Kathy Stiller1, Deborah Gallasch2, Amy Conlon-Leard3, Michelle Hardy4, Anna Phillips5, Gisela Van Kessel5
1Central Adelaide Local Health Network, Adelaide, Australia, 2Royal Adelaide Hospital, Adelaide, Australia, 3The Queen Elizabeth Hospital, Adelaide, Australia, 4Hampstead Rehabilitation Centre, Adelaide, Australia, 5University of South Australia, Adelaide, Australia
Background: Clinical placements can be stressful for physiotherapy students as they are often the first exposure to ‘real’ patients. Although some stress can aid effective learning, it can negatively affect learning, academic performance and well-being if excessive. Anecdotally, our students have demonstrated higher levels of stress and anxiety compared to previous years, often struggling with clinical placements. This qualitative study sought students’ opinions regarding factors influencing their stress/anxiety, coping strategies and whether stress/anxiety affected their performance during clinical placements.
Methods: Data were collected from March – December 2018. University of South Australia physiotherapy students undertaking their clinical placements (i.e. acute care, rehabilitation or primary/ambulatory care) at any Central Adelaide Local Health Network site in 2018 were eligible for participation. Perceived levels of stress and anxiety were measured using visual analogue scales. Qualitative data included participants’ opinions on placement and personal factors influencing their stress/anxiety, coping strategies and the impact of stress/anxiety on their placement performance. These data were analysed thematically.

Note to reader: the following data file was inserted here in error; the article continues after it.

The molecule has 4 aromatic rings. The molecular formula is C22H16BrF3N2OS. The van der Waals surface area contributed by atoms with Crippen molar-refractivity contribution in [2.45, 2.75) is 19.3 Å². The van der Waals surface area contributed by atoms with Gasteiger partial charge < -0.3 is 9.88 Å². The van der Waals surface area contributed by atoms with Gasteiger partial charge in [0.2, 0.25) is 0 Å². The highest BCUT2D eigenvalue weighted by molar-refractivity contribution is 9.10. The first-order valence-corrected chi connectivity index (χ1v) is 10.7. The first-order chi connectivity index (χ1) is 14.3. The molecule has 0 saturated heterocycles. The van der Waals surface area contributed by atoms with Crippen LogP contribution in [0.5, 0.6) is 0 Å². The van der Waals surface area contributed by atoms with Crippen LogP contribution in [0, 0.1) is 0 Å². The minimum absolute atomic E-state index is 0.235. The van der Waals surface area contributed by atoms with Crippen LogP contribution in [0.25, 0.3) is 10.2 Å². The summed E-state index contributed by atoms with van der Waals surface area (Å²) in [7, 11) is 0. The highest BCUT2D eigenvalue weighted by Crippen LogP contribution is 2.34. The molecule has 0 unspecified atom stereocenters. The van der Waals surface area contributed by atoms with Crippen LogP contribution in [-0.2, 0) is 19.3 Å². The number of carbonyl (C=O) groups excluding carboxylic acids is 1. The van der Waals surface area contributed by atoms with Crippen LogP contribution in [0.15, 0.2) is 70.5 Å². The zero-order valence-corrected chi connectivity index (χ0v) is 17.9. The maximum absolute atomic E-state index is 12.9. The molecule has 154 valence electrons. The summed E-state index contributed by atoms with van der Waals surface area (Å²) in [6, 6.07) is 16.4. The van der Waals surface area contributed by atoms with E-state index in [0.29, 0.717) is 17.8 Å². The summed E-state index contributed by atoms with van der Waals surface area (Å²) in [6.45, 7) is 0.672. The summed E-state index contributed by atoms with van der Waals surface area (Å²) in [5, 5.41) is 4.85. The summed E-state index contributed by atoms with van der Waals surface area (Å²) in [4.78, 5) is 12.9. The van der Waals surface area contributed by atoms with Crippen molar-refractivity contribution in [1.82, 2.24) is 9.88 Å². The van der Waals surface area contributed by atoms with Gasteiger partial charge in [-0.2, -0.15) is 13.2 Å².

Results: Data were obtained from 159 of 175 (91%) clinical placements (85 [54%] females; mean [SD] age 24  years; 137 [86%] undergraduates). Levels of stress and anxiety were highly variable between participants. Placement factors influencing stress/anxiety levels included patient-related factors, assessments, the amount and quality of support from clinical educators and peer support. Personal factors such as health, family and external commitments also influenced stress and anxiety. The majority felt their clinical placement performance was adversely affected by their levels of stress and anxiety. Coping strategies included, most frequently, support from family and friends, exercise and taking breaks.
Discussion: High levels of stress and anxiety during clinical placements were evident for some students, with stress/anxiety affected by various placement and personal factors. Strategies to better identify those at risk of excessive stress and anxiety and improve coping mechanisms are required.
Kathy Stiller is allied health research coordinator for the Central Adelaide Local Health Network. She worked as a senior physiotherapist in ICU at the RAH for over 20 years.